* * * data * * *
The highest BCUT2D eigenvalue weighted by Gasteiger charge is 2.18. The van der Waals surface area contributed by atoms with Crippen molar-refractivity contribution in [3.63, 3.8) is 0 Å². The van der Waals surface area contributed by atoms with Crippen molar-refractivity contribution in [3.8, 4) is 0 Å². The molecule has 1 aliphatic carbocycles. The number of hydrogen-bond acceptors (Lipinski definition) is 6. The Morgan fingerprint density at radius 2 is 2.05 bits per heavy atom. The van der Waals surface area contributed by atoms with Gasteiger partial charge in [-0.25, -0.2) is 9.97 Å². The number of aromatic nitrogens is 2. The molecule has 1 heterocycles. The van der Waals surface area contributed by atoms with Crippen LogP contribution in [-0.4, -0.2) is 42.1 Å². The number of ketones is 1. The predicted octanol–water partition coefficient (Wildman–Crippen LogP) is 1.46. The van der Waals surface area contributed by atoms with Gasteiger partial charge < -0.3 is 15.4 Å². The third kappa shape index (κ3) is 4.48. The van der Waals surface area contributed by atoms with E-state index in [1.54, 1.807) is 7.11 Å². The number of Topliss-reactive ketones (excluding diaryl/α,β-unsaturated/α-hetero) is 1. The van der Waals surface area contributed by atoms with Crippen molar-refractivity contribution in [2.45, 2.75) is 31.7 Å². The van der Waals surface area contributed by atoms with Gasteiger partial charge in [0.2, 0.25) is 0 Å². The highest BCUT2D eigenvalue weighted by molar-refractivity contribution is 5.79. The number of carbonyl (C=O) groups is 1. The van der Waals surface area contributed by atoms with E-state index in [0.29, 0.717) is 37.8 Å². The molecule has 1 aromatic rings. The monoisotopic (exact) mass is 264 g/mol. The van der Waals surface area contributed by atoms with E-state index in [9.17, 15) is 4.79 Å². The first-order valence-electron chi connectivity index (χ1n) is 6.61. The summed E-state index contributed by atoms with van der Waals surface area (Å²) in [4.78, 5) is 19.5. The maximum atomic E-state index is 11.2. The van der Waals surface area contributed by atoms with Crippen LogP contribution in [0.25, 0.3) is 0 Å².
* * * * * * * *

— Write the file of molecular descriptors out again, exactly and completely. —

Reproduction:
The highest BCUT2D eigenvalue weighted by Gasteiger charge is 2.18. The van der Waals surface area contributed by atoms with Crippen molar-refractivity contribution in [3.63, 3.8) is 0 Å². The van der Waals surface area contributed by atoms with Crippen molar-refractivity contribution in [3.8, 4) is 0 Å². The molecule has 1 aliphatic carbocycles. The number of hydrogen-bond acceptors (Lipinski definition) is 6. The Morgan fingerprint density at radius 2 is 2.05 bits per heavy atom. The van der Waals surface area contributed by atoms with Gasteiger partial charge in [-0.25, -0.2) is 9.97 Å². The number of aromatic nitrogens is 2. The molecule has 1 heterocycles. The van der Waals surface area contributed by atoms with Crippen LogP contribution in [-0.4, -0.2) is 42.1 Å². The number of ketones is 1. The predicted octanol–water partition coefficient (Wildman–Crippen LogP) is 1.46. The van der Waals surface area contributed by atoms with Gasteiger partial charge < -0.3 is 15.4 Å². The third kappa shape index (κ3) is 4.48. The van der Waals surface area contributed by atoms with E-state index in [1.54, 1.807) is 7.11 Å². The number of Topliss-reactive ketones (excluding diaryl/α,β-unsaturated/α-hetero) is 1. The van der Waals surface area contributed by atoms with Crippen molar-refractivity contribution in [2.45, 2.75) is 31.7 Å². The van der Waals surface area contributed by atoms with Gasteiger partial charge in [0.2, 0.25) is 0 Å². The highest BCUT2D eigenvalue weighted by molar-refractivity contribution is 5.79. The number of carbonyl (C=O) groups is 1. The van der Waals surface area contributed by atoms with E-state index in [0.29, 0.717) is 37.8 Å². The molecule has 1 aromatic rings. The monoisotopic (exact) mass is 264 g/mol. The van der Waals surface area contributed by atoms with E-state index in [9.17, 15) is 4.79 Å². The first-order valence-electron chi connectivity index (χ1n) is 6.61. The summed E-state index contributed by atoms with van der Waals surface area (Å²) in [4.78, 5) is 19.5. The maximum atomic E-state index is 11.2. The van der Waals surface area contributed by atoms with Crippen LogP contribution in [0.25, 0.3) is 0 Å².